Stanford soccer goalie Katie Meyer took her own life, says Medical Examiner Officer.
The popular 22-year-old was found dead in her dorm room with ‘self-inflicted wounds’ just days after complaining of knee pain from her February 1 surgery.
The Santa Clara County Medical Examiner Officer said on Thursday her ‘death was determined to be self-inflicted.’
‘We are exceedingly saddened to hear about the death of Katie Meyer, a beloved, talented, and respected Stanford student, athlete and Santa Clara County resident,’ it said.
‘The County of Santa Clara Medical Examiner-Coroner is investigating Kathryn Meyer’s death. There is no indication of foul play, and Meyer’s death of her was determined to be self-inflicted.’
Her death comes days after she complained of pain after knee surgery.
The Santa Clara County Medical Examiner Officer said on Thursday that 22-year-old Katie Meyer’s ‘death was determined to be self-inflicted’
Meyer’s was the goalkeeper for the Stanford women’s soccer team
In a video explaining a typical Friday in the life of a Stanford soccer goalie, Katie Meyer said she took practice easy that morning ‘because my knee is very swollen.’
She had previously posted on February 1 that she was undergoing surgery on her right knee, sharing videos of her scrolling through TikTok beforehand and telling her thousands of followers that when she came out of surgery the nurses were laughing and said she ‘was the most fun patient coming off of anesthesia ever.’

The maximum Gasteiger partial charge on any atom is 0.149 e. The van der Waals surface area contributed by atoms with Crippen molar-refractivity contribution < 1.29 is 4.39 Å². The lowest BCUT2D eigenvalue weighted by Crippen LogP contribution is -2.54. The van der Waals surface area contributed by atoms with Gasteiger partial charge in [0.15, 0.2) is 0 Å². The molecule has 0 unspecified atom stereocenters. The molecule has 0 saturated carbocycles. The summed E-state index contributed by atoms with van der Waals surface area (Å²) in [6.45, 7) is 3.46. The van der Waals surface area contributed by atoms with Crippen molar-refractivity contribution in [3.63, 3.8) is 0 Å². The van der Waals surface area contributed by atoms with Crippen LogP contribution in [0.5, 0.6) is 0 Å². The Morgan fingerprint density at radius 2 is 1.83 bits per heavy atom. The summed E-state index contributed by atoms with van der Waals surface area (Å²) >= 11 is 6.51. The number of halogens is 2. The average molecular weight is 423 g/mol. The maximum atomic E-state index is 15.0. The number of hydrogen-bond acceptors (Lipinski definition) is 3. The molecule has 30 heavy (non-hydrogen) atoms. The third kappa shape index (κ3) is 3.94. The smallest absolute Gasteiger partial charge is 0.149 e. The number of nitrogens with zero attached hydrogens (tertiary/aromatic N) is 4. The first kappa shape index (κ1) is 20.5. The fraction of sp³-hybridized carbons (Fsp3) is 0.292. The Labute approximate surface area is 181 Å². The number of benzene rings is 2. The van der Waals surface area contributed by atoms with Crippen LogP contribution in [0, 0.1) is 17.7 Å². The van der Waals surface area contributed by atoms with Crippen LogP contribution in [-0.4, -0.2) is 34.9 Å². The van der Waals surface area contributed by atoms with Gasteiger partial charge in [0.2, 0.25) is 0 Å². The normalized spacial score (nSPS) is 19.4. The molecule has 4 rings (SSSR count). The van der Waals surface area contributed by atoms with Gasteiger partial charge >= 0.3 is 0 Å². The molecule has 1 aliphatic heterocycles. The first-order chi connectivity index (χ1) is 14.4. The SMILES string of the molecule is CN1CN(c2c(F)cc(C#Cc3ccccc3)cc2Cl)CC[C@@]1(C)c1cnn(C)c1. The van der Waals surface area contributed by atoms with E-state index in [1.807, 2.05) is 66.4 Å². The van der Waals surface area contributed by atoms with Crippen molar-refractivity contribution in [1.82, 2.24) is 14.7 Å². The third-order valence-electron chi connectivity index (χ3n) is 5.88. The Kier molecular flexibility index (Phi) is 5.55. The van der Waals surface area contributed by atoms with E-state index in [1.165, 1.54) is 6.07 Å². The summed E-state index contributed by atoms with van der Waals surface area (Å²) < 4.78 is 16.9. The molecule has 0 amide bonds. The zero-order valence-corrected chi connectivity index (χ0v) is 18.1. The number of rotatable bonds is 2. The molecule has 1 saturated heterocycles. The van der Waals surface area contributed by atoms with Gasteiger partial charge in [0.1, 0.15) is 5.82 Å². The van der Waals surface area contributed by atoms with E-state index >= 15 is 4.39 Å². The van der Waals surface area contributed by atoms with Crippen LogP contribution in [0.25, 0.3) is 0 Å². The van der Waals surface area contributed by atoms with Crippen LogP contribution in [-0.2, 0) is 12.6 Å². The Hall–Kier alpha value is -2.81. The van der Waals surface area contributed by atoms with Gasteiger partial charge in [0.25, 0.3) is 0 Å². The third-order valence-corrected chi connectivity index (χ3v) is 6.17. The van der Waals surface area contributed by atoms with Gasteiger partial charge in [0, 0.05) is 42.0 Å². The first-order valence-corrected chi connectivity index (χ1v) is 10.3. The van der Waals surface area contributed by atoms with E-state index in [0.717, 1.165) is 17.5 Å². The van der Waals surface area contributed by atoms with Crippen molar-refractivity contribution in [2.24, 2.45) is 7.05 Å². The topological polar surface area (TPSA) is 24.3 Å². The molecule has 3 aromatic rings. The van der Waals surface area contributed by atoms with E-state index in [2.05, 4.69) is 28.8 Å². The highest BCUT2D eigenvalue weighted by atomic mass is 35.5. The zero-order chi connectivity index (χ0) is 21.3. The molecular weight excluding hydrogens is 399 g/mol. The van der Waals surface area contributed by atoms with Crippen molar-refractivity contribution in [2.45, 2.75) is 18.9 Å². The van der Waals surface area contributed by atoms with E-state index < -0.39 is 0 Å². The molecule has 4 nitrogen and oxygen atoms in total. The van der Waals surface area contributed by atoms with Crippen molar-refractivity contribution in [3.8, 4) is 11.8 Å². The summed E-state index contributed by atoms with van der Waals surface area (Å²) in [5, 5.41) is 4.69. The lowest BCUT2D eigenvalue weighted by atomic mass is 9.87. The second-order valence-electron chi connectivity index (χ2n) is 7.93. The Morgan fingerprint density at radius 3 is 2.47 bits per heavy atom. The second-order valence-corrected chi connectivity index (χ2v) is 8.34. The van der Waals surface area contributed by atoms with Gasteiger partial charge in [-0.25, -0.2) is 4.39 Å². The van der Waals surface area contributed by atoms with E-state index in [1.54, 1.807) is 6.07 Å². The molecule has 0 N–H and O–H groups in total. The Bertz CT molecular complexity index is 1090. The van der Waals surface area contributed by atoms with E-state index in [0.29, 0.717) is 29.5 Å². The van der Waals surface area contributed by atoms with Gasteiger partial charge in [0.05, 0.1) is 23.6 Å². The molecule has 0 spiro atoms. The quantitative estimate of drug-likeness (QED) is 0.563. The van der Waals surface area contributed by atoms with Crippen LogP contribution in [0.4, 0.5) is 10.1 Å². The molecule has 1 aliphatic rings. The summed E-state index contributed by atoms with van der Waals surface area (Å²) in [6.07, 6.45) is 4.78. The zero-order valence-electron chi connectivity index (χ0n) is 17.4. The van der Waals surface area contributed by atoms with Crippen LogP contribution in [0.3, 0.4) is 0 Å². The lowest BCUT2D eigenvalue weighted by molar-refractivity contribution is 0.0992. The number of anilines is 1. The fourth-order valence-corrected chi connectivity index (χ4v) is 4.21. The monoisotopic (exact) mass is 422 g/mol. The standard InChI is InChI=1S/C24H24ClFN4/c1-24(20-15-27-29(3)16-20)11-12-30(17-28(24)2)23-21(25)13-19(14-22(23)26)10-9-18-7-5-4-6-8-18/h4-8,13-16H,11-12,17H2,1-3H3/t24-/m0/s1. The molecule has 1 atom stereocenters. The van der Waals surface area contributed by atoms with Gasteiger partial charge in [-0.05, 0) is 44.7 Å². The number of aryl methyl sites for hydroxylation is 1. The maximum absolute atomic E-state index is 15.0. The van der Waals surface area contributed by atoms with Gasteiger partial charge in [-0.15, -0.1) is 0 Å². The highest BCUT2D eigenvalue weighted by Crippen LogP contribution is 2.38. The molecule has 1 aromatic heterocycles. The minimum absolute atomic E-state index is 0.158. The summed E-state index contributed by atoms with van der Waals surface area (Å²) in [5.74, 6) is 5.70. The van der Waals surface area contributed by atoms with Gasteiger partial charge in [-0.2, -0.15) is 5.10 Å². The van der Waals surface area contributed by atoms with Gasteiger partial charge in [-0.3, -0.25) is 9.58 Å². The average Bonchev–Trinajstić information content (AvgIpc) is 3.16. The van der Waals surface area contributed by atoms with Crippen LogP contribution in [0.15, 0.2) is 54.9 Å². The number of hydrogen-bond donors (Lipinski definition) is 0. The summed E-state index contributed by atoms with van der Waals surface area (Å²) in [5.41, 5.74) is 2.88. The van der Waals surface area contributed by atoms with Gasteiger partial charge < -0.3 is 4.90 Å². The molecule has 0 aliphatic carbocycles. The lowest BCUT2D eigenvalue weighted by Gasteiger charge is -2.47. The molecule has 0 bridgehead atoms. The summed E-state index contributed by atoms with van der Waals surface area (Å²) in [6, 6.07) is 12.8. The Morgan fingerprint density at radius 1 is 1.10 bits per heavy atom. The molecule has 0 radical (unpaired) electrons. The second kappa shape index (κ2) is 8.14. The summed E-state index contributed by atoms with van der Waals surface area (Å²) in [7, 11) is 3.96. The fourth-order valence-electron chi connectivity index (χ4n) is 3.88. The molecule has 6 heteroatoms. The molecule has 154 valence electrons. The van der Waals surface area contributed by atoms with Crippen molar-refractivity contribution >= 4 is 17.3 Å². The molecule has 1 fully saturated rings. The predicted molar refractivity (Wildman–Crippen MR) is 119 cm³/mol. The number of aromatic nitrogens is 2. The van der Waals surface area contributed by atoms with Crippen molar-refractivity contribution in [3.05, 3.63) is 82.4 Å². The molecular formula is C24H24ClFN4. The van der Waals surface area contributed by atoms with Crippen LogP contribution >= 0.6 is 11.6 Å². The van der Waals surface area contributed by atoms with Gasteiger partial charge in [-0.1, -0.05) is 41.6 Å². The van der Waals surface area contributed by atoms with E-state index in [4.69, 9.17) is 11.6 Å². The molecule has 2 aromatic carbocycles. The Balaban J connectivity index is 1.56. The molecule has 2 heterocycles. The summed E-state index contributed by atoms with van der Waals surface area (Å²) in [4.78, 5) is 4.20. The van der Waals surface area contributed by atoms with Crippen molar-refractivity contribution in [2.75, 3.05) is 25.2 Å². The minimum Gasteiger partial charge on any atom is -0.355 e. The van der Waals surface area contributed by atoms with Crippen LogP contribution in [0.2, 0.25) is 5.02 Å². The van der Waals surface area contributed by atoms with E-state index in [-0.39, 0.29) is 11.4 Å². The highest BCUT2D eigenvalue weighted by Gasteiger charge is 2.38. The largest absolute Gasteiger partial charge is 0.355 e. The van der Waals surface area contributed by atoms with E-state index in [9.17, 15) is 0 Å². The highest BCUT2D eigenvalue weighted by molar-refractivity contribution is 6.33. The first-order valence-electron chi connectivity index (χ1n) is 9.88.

‘Apparently I was p*ssed that my anesthesiologist left because I wanted to tell him he was the man #funtimes,’ she captioned the video.
Meyer, a senior majoring in international relations and minoring in history at the school, also posted photos of her in crutches following the surgery, as she went to get a coffee and played with Star Wars Legos.
‘For context, I finally got a quick surgery to address pain I’ve been having for about a year,’ she tweeted. ‘I have a short, short (8 to 10 week) recovery till I’m fully back, but it is so worth feeling 100 per cent’
‘Health is wealth, and I’m in great spirits and excited to be caring for my body.’
Things seemed to be going well after that, as she shared photos from practices and spoke about how she was getting coffee with friends on Friday before going to a sorority dinner.
But on Tuesday morning, Meyer was found dead in her dorm room.
Katie Meyer, 22, had shared pictures of her last month after she underwent knee surgery. She was found dead in her dorm room on Tuesday morning
Things seemed to be going well after the surgery, with Meyer posting a video of her plans on Friday. But in it, she mentioned that her knee de ella was still swollen
She had shared photos of herself with her father Steve in the days leading up to her death, with their closeness evident in the moving shots.
Stanford officials confirmed her death in a statement on Wednesday, writing: ‘We will grieve this loss together, and will be here for each other.’
Meyer, of Newbury Park, California, earned national fame in 2019 after she made two critical saves to help the Cardinals win its third NCAA championship.
Her reaction to making the second save – where she looked directly into ESPN’s camera and pantomimed locking her mouth shut and throwing away the key went viral with 5,900 likes.